The Volvo S60 is comfortable and quiet, and top-spec T8 models are impressively quick, but you can’t get any versions with a diesel engine
You can get the Volvo S60 with four petrol engines – all 2.0-litre units fitted with an eight-speed automatic gearbox.
The most affordable model – the turbocharged T5 with 250hp – is the model to go for if you’re sticking to a tighter budget and do mainly to short journeys. It’s pretty nippy – accelerating from 0-62mph takes a very respectable 6.5 seconds – and Volvo claims it’ll return around 35mpg.
The 310hp supercharged and turbocharged T6 is faster – it’ll sprint from 0-62mph in 5.6 seconds – but it trails the T5’s fuel economy by around 3mpg. It’s definitely worth checking out if you live somewhere prone to particularly icy water weather, however, because it comes with four-wheel drive as standard.
Also available are two T8 hybrid models. These use the same turbocharged and supercharged petrol engine as T6 versions to drive the front wheels but adopt an electric motor under the boot floor to drive the rear wheels. Together, the engine and motor produce 400hp in the standard T8 and 415hp in range-topping Polestar Engineered versions. As a result, the Polestar model will leap from 0-62mph in just 4.7 seconds while the standard T8 takes a few tenths of a second longer.
Top-spec T8 models come with a huge amount of very clever technology, but they’re rather expensive and don’t have as much electric-only range of other less rapid hybrids
These models aren’t just designed to provide sportscar-like performance in a practical saloon package – they’re also ideally suited to pottering around town. With the batteries fully charged, both T8 models can drive for around 20 miles in near-silent electric-only mode before the petrol engine is called upon to lend a hand. Don’t go thinking they’re particularly frugal, however – even with a relatively gentle touch on the accelerator you can expect T8 cars to return around 35mpg.
The eight-speed automatic gearbox you get in all models is relatively smooth, but it doesn’t respond particularly quickly which makes the Volvo S60 feel a little lethargic when you accelerate to overtake slow-moving traffic.
The plug-in hybrid models feel more spritely thanks to the instant power delivery of their electric motors, however. They also come with an additional ‘B’ setting for the gearbox which uses the motors to slow the car when you lift off the accelerator – recharging the car’s batteries in the process.
The Volvo S60 makes a very accomplished motorway cruiser. You’ll hear barely any tyre noise at speed and almost no wind noise makes its way into the cabin, either. It’s especially stress-free to drive if you opt for the optional Intellisafe Pro pack. This adds adaptive cruise control and Volvo’s Pilot Assist systems which let the car accelerate, brake and even steer for you on motorways – providing you keep your hands on the steering wheel.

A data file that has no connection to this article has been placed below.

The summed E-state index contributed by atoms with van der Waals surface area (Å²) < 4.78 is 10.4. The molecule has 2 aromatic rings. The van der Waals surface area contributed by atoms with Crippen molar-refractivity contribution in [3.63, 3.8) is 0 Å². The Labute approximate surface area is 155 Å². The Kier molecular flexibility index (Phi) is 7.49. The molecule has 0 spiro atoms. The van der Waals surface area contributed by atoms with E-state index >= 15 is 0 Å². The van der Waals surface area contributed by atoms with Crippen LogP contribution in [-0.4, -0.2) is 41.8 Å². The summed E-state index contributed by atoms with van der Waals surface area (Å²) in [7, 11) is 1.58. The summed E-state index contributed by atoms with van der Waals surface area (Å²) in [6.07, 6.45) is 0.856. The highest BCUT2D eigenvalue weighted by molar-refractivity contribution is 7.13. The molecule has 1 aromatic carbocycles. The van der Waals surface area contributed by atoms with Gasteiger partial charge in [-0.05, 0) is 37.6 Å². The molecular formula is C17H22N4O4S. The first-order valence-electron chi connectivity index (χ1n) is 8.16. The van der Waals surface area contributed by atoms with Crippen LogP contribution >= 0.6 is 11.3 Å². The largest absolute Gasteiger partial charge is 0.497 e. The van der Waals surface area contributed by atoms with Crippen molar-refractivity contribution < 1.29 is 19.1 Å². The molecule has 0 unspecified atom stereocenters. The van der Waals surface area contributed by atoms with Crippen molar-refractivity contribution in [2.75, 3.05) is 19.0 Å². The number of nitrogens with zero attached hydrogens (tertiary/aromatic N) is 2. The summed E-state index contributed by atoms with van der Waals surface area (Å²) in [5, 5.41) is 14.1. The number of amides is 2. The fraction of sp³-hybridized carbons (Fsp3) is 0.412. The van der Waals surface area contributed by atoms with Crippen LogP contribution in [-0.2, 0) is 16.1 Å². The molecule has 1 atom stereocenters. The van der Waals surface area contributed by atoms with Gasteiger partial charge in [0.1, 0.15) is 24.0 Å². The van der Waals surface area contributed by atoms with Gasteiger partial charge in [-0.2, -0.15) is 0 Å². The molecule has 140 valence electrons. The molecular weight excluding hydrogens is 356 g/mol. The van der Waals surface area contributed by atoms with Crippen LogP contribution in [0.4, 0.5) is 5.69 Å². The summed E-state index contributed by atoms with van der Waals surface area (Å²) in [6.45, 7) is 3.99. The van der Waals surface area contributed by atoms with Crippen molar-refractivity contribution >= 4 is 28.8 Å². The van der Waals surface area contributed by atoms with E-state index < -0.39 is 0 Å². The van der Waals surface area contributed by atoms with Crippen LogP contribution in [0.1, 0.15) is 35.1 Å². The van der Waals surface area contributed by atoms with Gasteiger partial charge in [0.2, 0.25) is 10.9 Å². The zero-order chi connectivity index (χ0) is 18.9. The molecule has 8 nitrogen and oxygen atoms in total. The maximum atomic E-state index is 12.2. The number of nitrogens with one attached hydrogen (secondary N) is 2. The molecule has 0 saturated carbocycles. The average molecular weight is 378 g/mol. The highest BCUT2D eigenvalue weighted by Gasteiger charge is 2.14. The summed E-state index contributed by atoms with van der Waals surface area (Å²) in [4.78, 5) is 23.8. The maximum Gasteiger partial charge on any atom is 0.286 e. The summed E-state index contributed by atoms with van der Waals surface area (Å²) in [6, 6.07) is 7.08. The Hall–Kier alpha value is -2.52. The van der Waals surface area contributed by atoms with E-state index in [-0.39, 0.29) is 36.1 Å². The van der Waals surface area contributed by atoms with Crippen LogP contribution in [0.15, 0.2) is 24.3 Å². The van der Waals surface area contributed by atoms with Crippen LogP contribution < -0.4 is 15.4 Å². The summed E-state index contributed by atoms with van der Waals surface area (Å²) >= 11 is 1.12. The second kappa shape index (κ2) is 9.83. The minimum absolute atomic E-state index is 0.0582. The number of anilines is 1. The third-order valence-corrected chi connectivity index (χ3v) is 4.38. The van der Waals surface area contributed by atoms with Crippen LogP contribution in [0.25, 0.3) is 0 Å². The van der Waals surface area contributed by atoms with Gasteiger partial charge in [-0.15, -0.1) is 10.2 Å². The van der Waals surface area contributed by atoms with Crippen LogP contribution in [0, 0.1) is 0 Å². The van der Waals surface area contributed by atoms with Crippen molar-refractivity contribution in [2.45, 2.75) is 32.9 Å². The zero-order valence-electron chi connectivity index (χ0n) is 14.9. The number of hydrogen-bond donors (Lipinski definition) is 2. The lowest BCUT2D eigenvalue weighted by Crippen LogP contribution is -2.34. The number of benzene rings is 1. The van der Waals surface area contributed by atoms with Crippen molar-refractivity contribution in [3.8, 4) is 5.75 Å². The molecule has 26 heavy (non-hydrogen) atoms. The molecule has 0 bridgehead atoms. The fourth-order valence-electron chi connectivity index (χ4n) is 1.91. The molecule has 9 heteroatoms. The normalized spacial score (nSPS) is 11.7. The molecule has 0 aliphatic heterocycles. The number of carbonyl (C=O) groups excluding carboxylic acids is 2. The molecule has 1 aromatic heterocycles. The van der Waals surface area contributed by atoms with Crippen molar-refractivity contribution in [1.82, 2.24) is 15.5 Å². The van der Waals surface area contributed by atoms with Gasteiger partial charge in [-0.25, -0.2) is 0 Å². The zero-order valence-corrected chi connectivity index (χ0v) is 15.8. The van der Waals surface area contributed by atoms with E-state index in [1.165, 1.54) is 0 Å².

Thankfully, you don’t have to pay extra for automatic emergency braking – a system that’ll apply the brakes if the car senses an obstacle in the road ahead. In fact, the Volvo S60 is the first mid-size saloon able to detect not just cars, but pedestrians, cyclists and large animals and react accordingly. You can rest easy knowing that these high-tech safety features should help the Volvo S60 score very highly when it’s crash-tested by Euro NCAP.
Also helping you stay relaxed behind the wheel is the Volvo S60’s comfortable suspension. It isn’t quite as wafty as a Mercedes C-Class fitted with optional air suspension, but it’ll soften the jarring thud of pretty severe potholes very nicely – especially if you avoid the larger 19-inch alloy wheels on R-Design models.
The same can’t be said of the Polestar Engineered version, however. These sporty models come with upgraded suspension designed to make the Volvo S60 feel as nimble and as sporty as possible, but you’ll feel them fidget more on poorly maintained roads than the standard car. They do lean less in tight corners, however, but you don’t get a particularly good idea of what the S60’s front wheels are up to when you’re driving quickly on a twisty road. Accelerate hard through a corner and you’ll find they start to drift towards the centre of the road more so than the likes of the BMW 3 Series, Jaguar XE and Alfa Romeo Giulia.
Another mild complaint you can level at Polestar-spec cars is that their upgraded Brembo brakes aren’t particularly progressive at slow speeds which makes coming to a smooth stop at a set of traffic lights rather difficult.
Also slightly tricky is threading the S60 through tight city streets. The rather large pillars between the windscreen and the doors produce some fairly large blind spots and you don’t get a particularly good view out of the rear windscreen, either. That said, you can get it with a 360-degree surround view camera system to help make parking as easy as possible.